When do you need a shoulder replacement?

Older woman holding her shoulder in pain

Like a hip or knee, there may come a point in your life where you consider whether you need a shoulder replacement. Thanks to advances in implant design and surgical techniques, the longevity of shoulder replacements has recently increased. That's why shoulder replacement surgeries are among the fastest-growing joint replacement procedures.

Even with improvements in shoulder arthroplasty, it's vital to ensure you absolutely need a shoulder replacement before receiving the procedure. "These replacement joints are metal and plastic, so they don't last forever," says orthopaedic surgeon Richard Amendola, MD.

When shoulder replacement surgery is necessary

According to Dr. Amendola, the two primary reasons patients need shoulder replacement surgery are end-stage arthritis and rotator cuff arthropathy. Both conditions can reach a tipping point when they become too painful or stiff. "The main signs you may need shoulder replacement surgery are pain and loss of motion," says Dr. Amendola. "And if you have a deficient rotator cuff, weakness is usually a big part too.”

Because pain is subjective, everyone's pain threshold for shoulder arthroplasty will differ. "It's up to the patient to decide when they can't deal with their pain anymore," says Dr. Amendola. "So, when we do surgery, it is based on each person's expectations, what they do daily and how old they are.”

Before opting for shoulder replacement surgery, most providers will encourage patients to try nonsurgical interventions. These treatments include:

  • Rest
  • Activity modification (trying not to do things that make your shoulder hurt)
  • Physical therapy (getting stronger and more flexible)
  • Steroid injections

Although steroid injections can help, Dr. Amendola advises against repeated use. "A steroid injection is always reasonable to try, but they lose their efficacy the more you use them. So, usually, I'd recommend only one or two because they won't last as long each time.”

Pre-shoulder replacement surgery steps

Once you've exhausted these nonsurgical interventions, or your pain is too extreme, a shoulder replacement surgery is a patient's next step. "In general, when you decide you want a shoulder replacement, we can usually schedule it within a couple of weeks or months," says Dr. Amendola.

“First, we'll get a CT scan of the shoulder and then plan the surgery using special software," says Dr. Amendola. "Through this program, we can manipulate the implants in three dimensions, figure out the best size and position and debate what kind of implant to use.”

Types of shoulder replacement surgery

There are two primary forms of shoulder replacement surgery: an anatomic total shoulder replacement and a reverse total shoulder replacement.

An anatomic total shoulder replacement surgery is when doctors replace the ball and socket with a metal ball and plastic socket, respectively. "An anatomic total shoulder replacement is typically for younger patients (under 70) and only works if you have an intact rotator cuff, " says Dr. Amendola.

Patients with a torn or severely damaged rotator cuff can opt for reverse total shoulder replacement. "In a reverse total shoulder surgery, we put a ball where the socket is and a socket where the ball was," says Dr. Amendola. "Reversing these parts of the joint changes the mechanics of the shoulder to use the deltoid – the big muscle on the side of your shoulder – to lift your shoulder and move it more efficiently to compensate for when you don't have a rotator cuff.”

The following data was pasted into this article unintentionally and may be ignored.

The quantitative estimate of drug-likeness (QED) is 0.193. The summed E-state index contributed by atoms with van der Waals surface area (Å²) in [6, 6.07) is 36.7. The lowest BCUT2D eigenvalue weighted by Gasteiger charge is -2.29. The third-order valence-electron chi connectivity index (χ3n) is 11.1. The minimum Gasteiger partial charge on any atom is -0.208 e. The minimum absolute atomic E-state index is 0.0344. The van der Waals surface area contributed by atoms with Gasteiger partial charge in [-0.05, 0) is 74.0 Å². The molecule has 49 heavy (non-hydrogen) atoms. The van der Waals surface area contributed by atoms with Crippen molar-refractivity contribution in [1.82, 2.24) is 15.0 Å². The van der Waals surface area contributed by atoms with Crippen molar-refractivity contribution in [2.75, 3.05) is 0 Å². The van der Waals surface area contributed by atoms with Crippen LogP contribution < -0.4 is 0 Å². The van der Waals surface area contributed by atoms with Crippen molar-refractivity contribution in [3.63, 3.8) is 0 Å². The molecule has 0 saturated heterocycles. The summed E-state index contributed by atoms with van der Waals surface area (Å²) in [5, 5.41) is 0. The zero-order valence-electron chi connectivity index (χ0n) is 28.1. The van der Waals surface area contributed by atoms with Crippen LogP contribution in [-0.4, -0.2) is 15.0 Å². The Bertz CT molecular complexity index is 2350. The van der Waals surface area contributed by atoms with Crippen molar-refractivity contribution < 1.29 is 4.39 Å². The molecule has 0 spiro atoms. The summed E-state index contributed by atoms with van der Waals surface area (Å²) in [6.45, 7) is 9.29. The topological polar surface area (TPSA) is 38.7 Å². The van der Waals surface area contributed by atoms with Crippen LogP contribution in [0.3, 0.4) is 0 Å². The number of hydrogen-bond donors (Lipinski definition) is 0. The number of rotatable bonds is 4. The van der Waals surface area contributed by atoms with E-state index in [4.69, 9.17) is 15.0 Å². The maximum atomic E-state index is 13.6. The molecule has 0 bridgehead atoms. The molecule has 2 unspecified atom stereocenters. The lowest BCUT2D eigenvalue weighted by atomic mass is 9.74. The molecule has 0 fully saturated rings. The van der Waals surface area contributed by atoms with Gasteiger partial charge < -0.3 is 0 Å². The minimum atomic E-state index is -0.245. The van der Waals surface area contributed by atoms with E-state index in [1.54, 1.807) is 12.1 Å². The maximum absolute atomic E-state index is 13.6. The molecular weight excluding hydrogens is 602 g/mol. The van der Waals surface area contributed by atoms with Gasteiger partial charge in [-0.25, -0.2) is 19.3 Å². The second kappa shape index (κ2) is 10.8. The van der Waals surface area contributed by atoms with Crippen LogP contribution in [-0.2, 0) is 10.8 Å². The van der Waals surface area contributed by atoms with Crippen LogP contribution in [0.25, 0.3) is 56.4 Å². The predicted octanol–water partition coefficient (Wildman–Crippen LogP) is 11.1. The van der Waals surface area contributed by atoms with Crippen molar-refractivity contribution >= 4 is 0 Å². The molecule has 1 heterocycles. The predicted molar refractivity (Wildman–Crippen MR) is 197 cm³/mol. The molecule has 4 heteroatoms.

Each of these surgical styles also necessitates different recovery timelines. With an anatomic total shoulder replacement, "I would say the first six weeks you're slower moving because we're babying the repair of the rotator cuff muscle," says Dr. Amendola. In an anatomic total shoulder procedure, the surgeon must take down your front rotator cuff muscle to access the shoulder and then put that muscle back.

“So, an anatomic total shoulder replacement takes more time to heal," says Dr. Amendola. "Still, after those first six weeks, your recovery speeds up, and I would say you're probably 80% to 90% recovered at three or four months. But I encourage patients that they can and should improve for up to 12 months after surgery.”

On the other hand, a reverse total shoulder replacement is typically easier to recover from because you're not waiting for the rotator cuff to heal. "I would say the first six to eight weeks go a little faster for a reverse total shoulder procedure," says Dr. Amendola.

Although the recovery from a reverse total shoulder replacement is faster than an anatomic total shoulder replacement, the anatomic total shoulder surgery, if everything goes well, will give you a more normal-feeling, natural shoulder, according to Dr. Amendola.

“Whereas with the reverse total shoulder, you're getting something that will get you from point A to point B, but you'll probably lose some range of motion and internal rotation," says Dr. Amendola. "For example, it might be hard for you to reach behind your back. But this surgery does the trick, and its primary positive is that you don't need a rotator cuff for the reverse total shoulder arthroplasty.”

Shoulder replacement surgery at Nebraska Medicine

Any shoulder replacement is a significant surgery, and there can be complications. "So, I really stress with patients that even if their X-rays or MRIs show they're a candidate for a shoulder replacement, it's still an elective surgery," says Dr. Amendola. "And it's up to you to decide when you want to go through with it.”

Call 800.922.0000 to schedule an appointment with an orthopaedic specialist.